How to discipline your creative brain

In short, rid yourself of the mindset that you have a Creative Brain and an Analytical Brain. Create a new mindset where you have 1 brain: A well-trained, well-practiced, and highly-disciplined Creative Brain.


In talking about Heinlein’s rules, Dean Wesley Smith says that writing is a creative activity, that we shouldn’t grind all personality out of our work by rewriting. He also says that we must read constantly; we must analyze the writing of others; we must study craft, prose, and, most importantly, storytelling techniques; we must actually write; and we must finish what we write.

Heinlein’s Rules:

  1. You must write
  2. Finish what you start
  3. You must refrain from rewriting, except to editorial order
  4. You must put your story on the market
  5. You must keep it on the market until it has sold
  6. You must study the craft (I added this, from comments Dean made)

In reading his book, a metaphor took form in my head. Currently, most people view their brains as being the creative brain and the critical brain.

The creative brain is like a hippy, wild and free, running around with no forethought, no discipline, making scattered notes on the piano or splattering paint all over the walls, all wild and random and instinctual expression.

The analytical brain is like a librarian, strict and stern, concerned with order and organization and cleaning up the messes of others, following behind the hippy and trying to find what it considers “good” music or an “artistic” paint job based off of what others have said before. Whatever fits the librarians prescribed beliefs survives, everything is muted or painted over.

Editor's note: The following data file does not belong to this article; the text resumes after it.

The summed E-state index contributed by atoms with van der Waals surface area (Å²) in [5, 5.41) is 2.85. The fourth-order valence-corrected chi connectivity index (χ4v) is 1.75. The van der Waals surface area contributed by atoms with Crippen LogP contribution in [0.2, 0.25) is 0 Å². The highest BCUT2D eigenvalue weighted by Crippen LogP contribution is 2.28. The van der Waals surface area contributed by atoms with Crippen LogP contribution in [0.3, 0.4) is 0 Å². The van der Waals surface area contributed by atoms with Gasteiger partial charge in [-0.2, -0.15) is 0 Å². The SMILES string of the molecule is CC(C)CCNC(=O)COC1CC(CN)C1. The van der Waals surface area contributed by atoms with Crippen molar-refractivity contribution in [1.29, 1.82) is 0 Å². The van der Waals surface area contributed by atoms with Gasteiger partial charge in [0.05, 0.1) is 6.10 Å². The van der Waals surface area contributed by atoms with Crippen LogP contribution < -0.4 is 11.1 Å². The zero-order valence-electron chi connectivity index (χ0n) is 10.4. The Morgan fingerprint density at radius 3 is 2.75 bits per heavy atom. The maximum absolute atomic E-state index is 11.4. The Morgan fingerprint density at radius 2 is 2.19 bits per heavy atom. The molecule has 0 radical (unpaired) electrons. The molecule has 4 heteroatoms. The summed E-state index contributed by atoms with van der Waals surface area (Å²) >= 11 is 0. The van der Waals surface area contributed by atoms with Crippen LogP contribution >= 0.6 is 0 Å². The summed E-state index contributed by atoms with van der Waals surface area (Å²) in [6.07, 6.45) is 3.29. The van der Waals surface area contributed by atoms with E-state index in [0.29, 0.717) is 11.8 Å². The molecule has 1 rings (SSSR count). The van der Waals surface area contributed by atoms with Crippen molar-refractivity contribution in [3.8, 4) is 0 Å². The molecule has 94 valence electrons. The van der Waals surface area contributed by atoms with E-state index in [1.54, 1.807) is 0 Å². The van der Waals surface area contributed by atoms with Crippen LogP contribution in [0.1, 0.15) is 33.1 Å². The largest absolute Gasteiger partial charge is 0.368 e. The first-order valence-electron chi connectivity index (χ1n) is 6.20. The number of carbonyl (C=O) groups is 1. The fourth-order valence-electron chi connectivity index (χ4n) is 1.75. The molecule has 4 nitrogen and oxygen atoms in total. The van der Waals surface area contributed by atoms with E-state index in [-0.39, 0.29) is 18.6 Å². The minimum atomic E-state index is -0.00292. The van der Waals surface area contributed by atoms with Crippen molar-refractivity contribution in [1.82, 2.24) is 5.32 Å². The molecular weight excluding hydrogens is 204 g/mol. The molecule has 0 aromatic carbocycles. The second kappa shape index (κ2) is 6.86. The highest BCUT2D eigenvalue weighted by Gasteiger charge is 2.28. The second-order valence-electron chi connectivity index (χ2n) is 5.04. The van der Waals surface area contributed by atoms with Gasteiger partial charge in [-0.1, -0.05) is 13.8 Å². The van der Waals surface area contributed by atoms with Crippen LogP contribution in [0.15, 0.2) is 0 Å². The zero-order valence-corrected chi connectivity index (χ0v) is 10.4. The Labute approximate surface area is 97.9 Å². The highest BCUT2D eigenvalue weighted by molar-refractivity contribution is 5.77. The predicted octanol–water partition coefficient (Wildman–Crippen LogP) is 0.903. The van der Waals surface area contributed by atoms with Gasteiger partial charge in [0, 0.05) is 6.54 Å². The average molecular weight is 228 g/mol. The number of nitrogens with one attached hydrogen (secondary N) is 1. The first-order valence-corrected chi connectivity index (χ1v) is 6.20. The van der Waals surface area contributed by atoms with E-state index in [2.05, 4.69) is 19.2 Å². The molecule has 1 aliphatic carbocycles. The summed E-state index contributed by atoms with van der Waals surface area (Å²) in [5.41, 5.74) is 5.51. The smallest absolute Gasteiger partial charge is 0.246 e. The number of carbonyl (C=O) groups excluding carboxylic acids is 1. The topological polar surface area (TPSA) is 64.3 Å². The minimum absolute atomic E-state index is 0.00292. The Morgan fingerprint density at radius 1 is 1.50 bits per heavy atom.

This is a BAD mental model. It makes it so that the hippy bears no responsibility, and the librarian has all authority but is often following the trend so much that whatever “art” is left is drab, boring, and so much like everything else.

A new mental model is needed. Instead of two halves, there is one whole. An artist. A musician, a composer, a dancer. The artist has all the creativity of the the hippy but doesn’t lack foresight. The artist has all of the discipline of the librarian and none of the generalizing prescribed notions.

The artist finds the balance between expression and creation, discipline and focus. It is to take the hippy and offer focused practiced and study. Not to see what is commonly accepted by other professionals (like the librarian), but to learn how to create an experience for the consumer. A powerful emotional experience, tested and learned step by step, with focused practice. Not wanton splattering of random ideas nor the arbitrary slaughter of all but the most statistically accepted by values that seem to exist “just because.”

Dean Wesley Smith says:

“Rewriting is when you do a sloppy first draft with the intent of “letting it sit” (dumbest thing I have ever heard) and then “fix it” later.

This lazy attitude is the attitude of the hippy and the librarian (which actually ends up being a LOT MORE work). Have the attitude of the Artist. Dean says:

“If you tell your creative voice to do it right the first time, the story won’t be broken.”

Train your creative voice. Read a lot. Consume stories. Study how stories are written. Use that in your writing. Practice. Practice. Practice. Become the writer you were meant to be.

 

p.s. Read everything by Dean Wesley Smith. His words about the business of writing have transformed the way I approach the writing career.

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